I worked a length of pipe loose from the pile and tucked it under my good arm. I got on my feet in a crouch and waited. At first I could only hear the rain. Then there were Ice’s footsteps on the dusty floor. He was still giggling, still talking. His voice got nearer and nearer. All at once he appeared at the far end of the pipe stack. I jumped up and charged, holding the pipe out in front of me like a lance, like some kind of crazy jousting knight.
The end of the pipe caught him square in the midsection. He grunted and fell back. I kept stumbling forward and shoving; he kept falling back.
And then he was gone.
I stopped, fell to my knees and dropped the pipe. I couldn’t see him anywhere. It was like a magic trick—I had made him disappear. I started to laugh; I couldn’t help myself. I shook it off finally and crawled to the edge of the floor and looked down.
Ice was lying four stories down in the pelting rain. I don’t think it bothered him. He had landed on a pile of bricks, and his body was twisted like no body ever should be. His eyes were open. I scrambled across the floor to the opposite side and was sick over the edge, I don’t know how many times.
I lay there for a while. The rain on my face felt good. After I struggled to my feet I shuffled around and found somebody’s shirt hanging on one of the girders. I ripped a sleeve off and bandaged my arm as best I could. I retraced my steps downstairs, wiping up all the blood I could find.
When I got outside I made my way around to the brick pile. I wanted to make this look like a robbery. I went through Ice’s pockets and got his wallet. I couldn’t face his endless, dead stare. I had this crazy idea that his hair really was snakes, and they would bite me if I got too close. I took his watch and rings and tore off the gold chain around his neck. As I was leaving, my foot kicked the razor in the grass about three feet from the bricks, and I picked that up, too.
The razor, watch and jewelry went down the nearest sewer. Ice had a fat wad of bills in his wallet. I pocketed them, wiped off the wallet and tossed it into a dumpster.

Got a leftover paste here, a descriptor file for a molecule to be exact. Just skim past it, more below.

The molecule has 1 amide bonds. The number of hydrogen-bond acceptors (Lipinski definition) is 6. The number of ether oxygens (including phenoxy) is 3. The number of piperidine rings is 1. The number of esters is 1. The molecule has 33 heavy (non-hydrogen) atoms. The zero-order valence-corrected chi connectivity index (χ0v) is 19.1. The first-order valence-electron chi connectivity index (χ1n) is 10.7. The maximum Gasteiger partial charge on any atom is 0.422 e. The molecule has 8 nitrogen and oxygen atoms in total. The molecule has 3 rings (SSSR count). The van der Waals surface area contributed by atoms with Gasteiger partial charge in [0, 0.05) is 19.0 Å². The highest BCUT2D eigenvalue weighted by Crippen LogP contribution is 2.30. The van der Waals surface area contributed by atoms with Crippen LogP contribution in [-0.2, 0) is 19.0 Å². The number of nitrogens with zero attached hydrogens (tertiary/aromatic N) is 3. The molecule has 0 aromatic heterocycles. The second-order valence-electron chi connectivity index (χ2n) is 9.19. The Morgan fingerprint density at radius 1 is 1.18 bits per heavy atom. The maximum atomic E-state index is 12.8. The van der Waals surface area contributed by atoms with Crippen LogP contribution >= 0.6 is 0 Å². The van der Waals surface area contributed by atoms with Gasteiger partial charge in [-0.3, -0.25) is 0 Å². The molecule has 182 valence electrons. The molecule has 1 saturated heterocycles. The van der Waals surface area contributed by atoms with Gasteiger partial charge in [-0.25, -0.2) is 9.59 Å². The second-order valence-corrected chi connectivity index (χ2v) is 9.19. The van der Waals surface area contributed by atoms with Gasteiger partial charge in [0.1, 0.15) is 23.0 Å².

There was no let up in the rain. I was soaked through, and my teeth were chattering. My arm was throbbing, and I hadn’t yet gotten over what Kells had done to me. I just wanted to lie down, but I had to make it to Queenie’s.
I did make it, don’t ask me how. The desk clerk at the Hartford paid no attention at all as I crossed the tiny lobby and went up the stairs. You could have sent a drum and bugle corps up the stairs and he wouldn’t have cared. Queenie’s room was on the fifth floor. To me it was like climbing a mountain. I made it to her door, fell against the jamb and started pounding. I called her name a few times, but I don’t think anyone heard it but me.
After a year or so, the door opened a little and Queenie’s face appeared on the other side. She was wearing a white cotton robe, holding it closed at her throat. She had on the silver cross under it, and I don’t think anything else. I said, “Queenie, you gotta let me in.” It was hard to talk, I was shivering so bad.
The expression on her face gave me a clue about how bad I looked. “Oh, baby...”
“Please, you gotta let me in. They’re after me, please.”
From inside the room came a man’s voice, “What’s going on, sugar?”
Queenie turned her head. “Nothin’, baby. I be right there.” She turned back to me, “Baby, I’m workin’,” she whispered.
“Please, please,” I said, “They’re after me. I don’t know where to go.” I was pretty close to delirious.
“Wait a minute, baby, I can’t—I don’t know—Here, I know. She pointed down the hallway to a little alcove wrapped in shadow. “You g’wan down there. You hide. You wait for me. This won’t take long, I know this guy.” The male voice complained again. “Comin’, baby,” she said, and closed the door.